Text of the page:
Vince Beiser: [00:13:45] You got it. That's how crazy it gets. Only slightly less crazy is here in Los Angeles where I live. We actually import sand all the way from Canada to put on our beaches because our beaches are eroding so fast and we're so tapped out on nearby sources of sand.
Jordan Harbinger: [00:14:02] So we have to actually import sand to stave off the erosion, that's probably at least partially caused by the fact that we're sand mining for other things off the coast and washing our own beaches away?
Vince Beiser: [00:14:12] Yes.
Jordan Harbinger: [00:14:13] Jeez. All right, so the insanity continues.
Jason DeFillippo: [00:14:19] You're listening to the Jordan Harbinger Show with our guests, Vince Beiser. We'll be right back after this.
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Jordan Harbinger: [00:17:24] There must be different types of sand because if we're making glass, we're making concrete, we're making roads. Is this all the same stuff? Because sand, there's different colors, there's got to be different stuff in there. And sand just kind of a generic term for small bits of minerals. Is that right?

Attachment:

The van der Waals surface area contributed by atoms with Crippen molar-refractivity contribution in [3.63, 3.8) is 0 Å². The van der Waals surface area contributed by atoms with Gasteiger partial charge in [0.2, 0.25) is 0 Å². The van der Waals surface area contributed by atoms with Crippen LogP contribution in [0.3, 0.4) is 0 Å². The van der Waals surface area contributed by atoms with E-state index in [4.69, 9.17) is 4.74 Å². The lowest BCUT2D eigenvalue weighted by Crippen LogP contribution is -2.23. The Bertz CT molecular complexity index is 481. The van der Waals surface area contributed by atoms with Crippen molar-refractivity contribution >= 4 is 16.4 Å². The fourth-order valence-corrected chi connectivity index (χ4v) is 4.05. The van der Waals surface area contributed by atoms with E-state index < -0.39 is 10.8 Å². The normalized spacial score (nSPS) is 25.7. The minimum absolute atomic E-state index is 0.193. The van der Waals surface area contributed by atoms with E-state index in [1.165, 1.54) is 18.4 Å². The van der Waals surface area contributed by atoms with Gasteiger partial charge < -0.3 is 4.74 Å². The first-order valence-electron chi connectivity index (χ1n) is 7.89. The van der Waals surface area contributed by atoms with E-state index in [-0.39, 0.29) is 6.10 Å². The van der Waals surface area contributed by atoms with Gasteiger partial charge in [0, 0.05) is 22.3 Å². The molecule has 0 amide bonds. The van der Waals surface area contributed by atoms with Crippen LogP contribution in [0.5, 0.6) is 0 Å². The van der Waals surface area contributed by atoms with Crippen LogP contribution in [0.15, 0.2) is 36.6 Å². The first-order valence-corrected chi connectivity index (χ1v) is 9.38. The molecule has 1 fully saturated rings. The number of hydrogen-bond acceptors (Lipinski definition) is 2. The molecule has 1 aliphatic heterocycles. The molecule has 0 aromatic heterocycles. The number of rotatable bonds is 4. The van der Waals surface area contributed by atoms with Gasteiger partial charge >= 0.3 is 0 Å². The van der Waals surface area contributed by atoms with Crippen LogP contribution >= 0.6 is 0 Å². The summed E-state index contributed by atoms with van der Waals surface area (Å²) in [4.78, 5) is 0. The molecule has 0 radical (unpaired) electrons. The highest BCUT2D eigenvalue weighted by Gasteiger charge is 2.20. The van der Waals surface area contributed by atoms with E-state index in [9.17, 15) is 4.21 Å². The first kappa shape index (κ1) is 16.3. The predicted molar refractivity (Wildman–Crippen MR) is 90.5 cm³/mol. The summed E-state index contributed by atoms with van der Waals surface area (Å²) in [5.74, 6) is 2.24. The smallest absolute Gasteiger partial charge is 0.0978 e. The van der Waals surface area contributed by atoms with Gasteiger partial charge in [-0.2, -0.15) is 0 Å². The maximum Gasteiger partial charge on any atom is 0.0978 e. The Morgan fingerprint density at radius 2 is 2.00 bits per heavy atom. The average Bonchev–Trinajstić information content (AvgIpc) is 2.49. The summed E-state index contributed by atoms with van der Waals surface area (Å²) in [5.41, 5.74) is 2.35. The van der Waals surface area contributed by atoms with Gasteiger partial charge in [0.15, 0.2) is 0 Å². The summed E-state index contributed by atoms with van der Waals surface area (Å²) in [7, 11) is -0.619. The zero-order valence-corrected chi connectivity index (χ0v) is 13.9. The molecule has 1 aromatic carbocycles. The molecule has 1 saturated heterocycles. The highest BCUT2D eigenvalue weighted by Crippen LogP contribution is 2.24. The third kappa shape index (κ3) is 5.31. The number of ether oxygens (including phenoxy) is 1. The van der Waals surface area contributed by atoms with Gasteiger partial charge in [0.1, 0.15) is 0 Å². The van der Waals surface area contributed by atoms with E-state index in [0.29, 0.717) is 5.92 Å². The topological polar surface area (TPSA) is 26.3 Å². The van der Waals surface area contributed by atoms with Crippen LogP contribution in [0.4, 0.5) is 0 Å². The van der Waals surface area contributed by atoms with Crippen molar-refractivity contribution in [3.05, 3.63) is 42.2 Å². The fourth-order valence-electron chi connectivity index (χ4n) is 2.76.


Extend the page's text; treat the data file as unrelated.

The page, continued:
Vince Beiser: [00:17:38] So sand, like you said, can be a little grains of any hard material. If you really want to get into the weeds, it's any grain with a of between two millimeters and 0.06 millimeters. So, and of course, there are lots of things like that. Like you can have sand that's made from crushed up shells, from ground up, bits of bone or living organisms. That's called biogenic sands and other all kinds of rocks, feldspar, obsidian, that's why you get different colored sands on different beaches around the world. But most sand the bulk of the grains that you find on your typical beach, in your typical sand pit, most of it is quartz. Quartz is silicon dioxide SiO2, and it is the reason that you see so much of it is it's very courses, very, very hard. First of all, there's a lot of it in the world. It's probably the most abundant thing in the Earth's crust. Secondly, it's really, really hard. So remember, we were talking about how sand grains are broken off mountains and then they're carried along in rivers, banging and smashing around for what can be a very long time. Other grains of other materials tend to get broken down into dust by that long bruising journey.